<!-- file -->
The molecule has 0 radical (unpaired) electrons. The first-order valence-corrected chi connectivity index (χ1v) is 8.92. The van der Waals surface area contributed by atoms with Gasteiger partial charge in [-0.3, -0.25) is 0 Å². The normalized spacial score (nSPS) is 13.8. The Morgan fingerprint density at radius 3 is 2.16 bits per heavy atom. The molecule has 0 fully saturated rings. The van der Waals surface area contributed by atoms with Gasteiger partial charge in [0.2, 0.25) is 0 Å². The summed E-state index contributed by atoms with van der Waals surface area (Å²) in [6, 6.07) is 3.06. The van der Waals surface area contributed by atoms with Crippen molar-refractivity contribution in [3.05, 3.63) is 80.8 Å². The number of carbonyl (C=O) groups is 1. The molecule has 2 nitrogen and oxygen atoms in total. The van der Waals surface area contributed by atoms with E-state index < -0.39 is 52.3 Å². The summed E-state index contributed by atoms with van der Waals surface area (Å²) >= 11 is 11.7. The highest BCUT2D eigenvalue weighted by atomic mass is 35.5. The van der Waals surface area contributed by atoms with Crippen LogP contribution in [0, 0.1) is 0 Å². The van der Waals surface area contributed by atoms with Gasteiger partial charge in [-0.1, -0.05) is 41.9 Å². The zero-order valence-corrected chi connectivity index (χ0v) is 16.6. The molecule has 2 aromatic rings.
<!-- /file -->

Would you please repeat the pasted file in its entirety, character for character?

The molecule has 0 radical (unpaired) electrons. The first-order valence-corrected chi connectivity index (χ1v) is 8.92. The van der Waals surface area contributed by atoms with Gasteiger partial charge in [-0.3, -0.25) is 0 Å². The normalized spacial score (nSPS) is 13.8. The Morgan fingerprint density at radius 3 is 2.16 bits per heavy atom. The molecule has 0 fully saturated rings. The van der Waals surface area contributed by atoms with Gasteiger partial charge in [0.2, 0.25) is 0 Å². The summed E-state index contributed by atoms with van der Waals surface area (Å²) in [6, 6.07) is 3.06. The van der Waals surface area contributed by atoms with Crippen molar-refractivity contribution in [3.05, 3.63) is 80.8 Å². The number of carbonyl (C=O) groups is 1. The molecule has 2 nitrogen and oxygen atoms in total. The van der Waals surface area contributed by atoms with E-state index < -0.39 is 52.3 Å². The summed E-state index contributed by atoms with van der Waals surface area (Å²) >= 11 is 11.7. The highest BCUT2D eigenvalue weighted by atomic mass is 35.5. The van der Waals surface area contributed by atoms with Crippen LogP contribution in [0, 0.1) is 0 Å². The van der Waals surface area contributed by atoms with Gasteiger partial charge in [-0.1, -0.05) is 41.9 Å². The zero-order valence-corrected chi connectivity index (χ0v) is 16.6. The molecule has 2 aromatic rings.